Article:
Locust approves Brentwood, Taylor Morrison, Kolter projects

A February public hearing on a rezoning request by Brentwood Farms Drive resident Scott Carpenter drew considerable public comment and scrutiny, leading Locust City Council members to postpone a vote until a number of issues raised by neighboring residents during the hearing were addressed.

The March 14 meeting, during which the delayed vote was scheduled to be taken, once again drew a full house to Locust City Hall.

Following conversations with concerned residents, a revised rezoning report was developed and delivered to council members, and included a number of revised site-specific conditions, which were addressed by Locust City Manager Cesar Correa.

These include the following major points:

• No permanent signage will be permitted in advertising or marketing the venue;

• Gathering types permitted include (but are not limited to), wedding receptions, bridal showers, parties, family reunions, graduation parties, proms or dance type events, political rallies and fundraisers, ministry partnerships with local churches, and seasonal celebrations such as hayrides or pumpkin patches;

• Gatherings are limited to spring and fall seasons, with a maximum of 16 events per calendar year (excluding family events by the owners and ministry partnerships with local churches);

• For gatherings other than family events and ministry partnerships, the person contracting the facility will be required to coordinate with the Locust Police Department for off-duty officers to assist in traffic control;

• Caterers may serve beer and wine, but no liquor;

• Events must conclude by 10 p.m.; and

• No alterations (such as weather enclosures) may be made to the facility.

Seventeen citizens spoke, all of whom expressed support for the rezoning with the noted conditions, and most expressed appreciation to Scott Carpenter for his willingness to address the public’s concerns.

“Scott did everything he said he would do,” Brentwood Drive resident David Grigg Jr. said. “We are satisfied.”

Kelton Carpenter of Brentwood Farms Drive expressed his support, since the development would preserve open space.

“I’m an outdoorsman, and this will keep 40 acres untouched,” he said. “I’ve got my heart and soul in this.”
Cresta Nicola of Brentwood Drive said, “I love the neighborhood, and I think this will be a good thing for Locust.”

One point of concern was expressed by Russell Lavoie of Brentwood, although he applauded Carpenter for his efforts in addressing the neighbors’ concerns.

“The only hesitation I have is the amount of traffic this will bring in,” he said. “What is the city’s plan to address this?”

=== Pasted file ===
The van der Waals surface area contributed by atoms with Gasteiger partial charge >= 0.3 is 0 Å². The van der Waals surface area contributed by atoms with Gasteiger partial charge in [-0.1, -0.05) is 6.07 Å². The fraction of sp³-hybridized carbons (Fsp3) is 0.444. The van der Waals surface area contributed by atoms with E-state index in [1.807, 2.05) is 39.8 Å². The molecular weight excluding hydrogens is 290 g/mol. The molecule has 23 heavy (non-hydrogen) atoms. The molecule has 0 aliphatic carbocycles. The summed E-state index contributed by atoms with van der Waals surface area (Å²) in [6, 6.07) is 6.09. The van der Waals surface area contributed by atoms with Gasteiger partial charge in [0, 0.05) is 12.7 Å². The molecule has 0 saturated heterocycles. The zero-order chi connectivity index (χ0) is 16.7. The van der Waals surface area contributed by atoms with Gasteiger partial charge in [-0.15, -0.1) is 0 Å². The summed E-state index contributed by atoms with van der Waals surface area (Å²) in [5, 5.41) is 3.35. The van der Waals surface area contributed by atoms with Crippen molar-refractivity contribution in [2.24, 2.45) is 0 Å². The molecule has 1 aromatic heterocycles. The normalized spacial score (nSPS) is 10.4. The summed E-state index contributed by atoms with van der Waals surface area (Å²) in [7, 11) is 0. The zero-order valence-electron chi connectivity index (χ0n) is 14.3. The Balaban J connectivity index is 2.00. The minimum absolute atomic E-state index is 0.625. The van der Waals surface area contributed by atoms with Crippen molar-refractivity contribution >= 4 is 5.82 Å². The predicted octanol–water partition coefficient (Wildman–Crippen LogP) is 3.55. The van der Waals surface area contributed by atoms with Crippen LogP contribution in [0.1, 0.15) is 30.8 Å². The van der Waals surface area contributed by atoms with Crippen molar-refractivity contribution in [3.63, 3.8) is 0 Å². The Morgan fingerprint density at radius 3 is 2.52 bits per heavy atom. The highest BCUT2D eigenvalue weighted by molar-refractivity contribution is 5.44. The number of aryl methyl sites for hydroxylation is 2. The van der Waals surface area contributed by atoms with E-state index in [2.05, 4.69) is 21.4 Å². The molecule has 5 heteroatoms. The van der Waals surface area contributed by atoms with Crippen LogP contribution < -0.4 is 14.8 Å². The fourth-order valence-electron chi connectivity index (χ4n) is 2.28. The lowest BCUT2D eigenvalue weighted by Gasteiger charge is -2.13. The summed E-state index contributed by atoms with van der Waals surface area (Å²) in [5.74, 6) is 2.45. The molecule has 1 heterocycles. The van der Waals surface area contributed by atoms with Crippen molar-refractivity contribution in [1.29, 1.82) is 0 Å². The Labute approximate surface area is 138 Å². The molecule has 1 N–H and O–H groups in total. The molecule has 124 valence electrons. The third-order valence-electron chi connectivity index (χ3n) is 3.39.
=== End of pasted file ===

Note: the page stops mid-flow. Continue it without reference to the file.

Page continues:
Following the public comments, Councilman Barry Sims addressed concerns with the procedure followed.

“I thank Scott for doing what he said he would do, and I applaud all who showed up to speak tonight,” he said, “however, the procedural order for doing this was wrong. Since I’m a stickler for correct procedure, I’m going to have to vote against it for that reason.”

Following discussion by council members, the board voted 4-1 to approve the rezoning. (Councilman Roger Hypes and Mayor Steve Huber were absent from the meeting.)

A conditional rezoning request by Alan Kerley of Taylor Morrison Homes, which had been held over following a December public hearing to allow additional time to obtain an easement necessary to provide secondary access to the site, was approved unanimously by Council.

The approval converted a 19.55-acre tract just south of N.C. Highway 24-27 from Neighborhood Residential to City Center, and consists of 86 single-family homes.

“The developer intends to develop multi-family dwellings, which is a conditional use in the City Center zoning district, and has agreed to site-specific conditions (outlined in a memorandum of understanding) for the development of this project,” stated Correa in a letter to council members explaining the proposal.

A similar request by Kolter Group Acquisitions was also unanimously approved for the Cresswinds at Rocky River project. The development will consist of an age restricted (55-plus) active retirement community covering 516.5 acres and consisting of 1,123 units. It will be just west of the intersection of Bethel Church and Coley Store roads.

In the information provided to council members, Correa stated, “The proposed development is inconsistent with the 2014 Land Use Plan, however, the amendment is reasonable because (it) is expected to generate sustainable residential development, without an impact to the Stanly County School System (and will provide) a significant impact to the local economy. The Land Use Plan will also have to be amended to reflect High Density Residential for the parcels seeking conditional rezoning,”

In other business, the council:

• Approved a contact with Strickland Hardee PLLC of Lexington to conduct the city’s 2024 financial audit.

• Approved a capital project ordinance for the city’s North Basin Sewer Project.

• Approved an agreement with Stanly County for service support for the city’s Motorola APX series radios.

• Approved eight purchase order requests and budget amendments totaling $12,485 from increased revenue gained from interest income.

The next meeting of the Locust City Council will take place at 7 p.m. April 11.

Toby Thorpe is a freelance writer for The Stanly News & Press.